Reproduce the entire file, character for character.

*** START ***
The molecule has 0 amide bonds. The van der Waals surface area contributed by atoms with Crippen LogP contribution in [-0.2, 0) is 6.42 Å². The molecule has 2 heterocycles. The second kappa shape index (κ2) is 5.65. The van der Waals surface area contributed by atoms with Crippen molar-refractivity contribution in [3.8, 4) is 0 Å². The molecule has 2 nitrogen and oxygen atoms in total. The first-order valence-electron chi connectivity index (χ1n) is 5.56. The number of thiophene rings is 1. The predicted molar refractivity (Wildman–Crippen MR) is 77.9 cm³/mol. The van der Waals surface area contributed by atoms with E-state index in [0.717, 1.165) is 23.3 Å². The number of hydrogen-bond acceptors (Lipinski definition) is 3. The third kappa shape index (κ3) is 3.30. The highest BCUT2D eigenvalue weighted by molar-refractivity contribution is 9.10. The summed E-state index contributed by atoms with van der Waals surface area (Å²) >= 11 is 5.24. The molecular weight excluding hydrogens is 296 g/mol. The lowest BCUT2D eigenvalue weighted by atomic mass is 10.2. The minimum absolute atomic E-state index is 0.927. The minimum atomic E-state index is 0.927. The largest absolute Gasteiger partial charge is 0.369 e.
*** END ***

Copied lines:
The molecule has 0 amide bonds. The van der Waals surface area contributed by atoms with Crippen LogP contribution in [-0.2, 0) is 6.42 Å². The molecule has 2 heterocycles. The second kappa shape index (κ2) is 5.65. The van der Waals surface area contributed by atoms with Crippen molar-refractivity contribution in [3.8, 4) is 0 Å². The molecule has 2 nitrogen and oxygen atoms in total. The first-order valence-electron chi connectivity index (χ1n) is 5.56. The number of thiophene rings is 1. The predicted molar refractivity (Wildman–Crippen MR) is 77.9 cm³/mol. The van der Waals surface area contributed by atoms with E-state index in [0.717, 1.165) is 23.3 Å². The number of hydrogen-bond acceptors (Lipinski definition) is 3. The third kappa shape index (κ3) is 3.30. The highest BCUT2D eigenvalue weighted by molar-refractivity contribution is 9.10. The summed E-state index contributed by atoms with van der Waals surface area (Å²) >= 11 is 5.24. The molecular weight excluding hydrogens is 296 g/mol. The lowest BCUT2D eigenvalue weighted by atomic mass is 10.2. The minimum absolute atomic E-state index is 0.927. The minimum atomic E-state index is 0.927. The largest absolute Gasteiger partial charge is 0.369 e.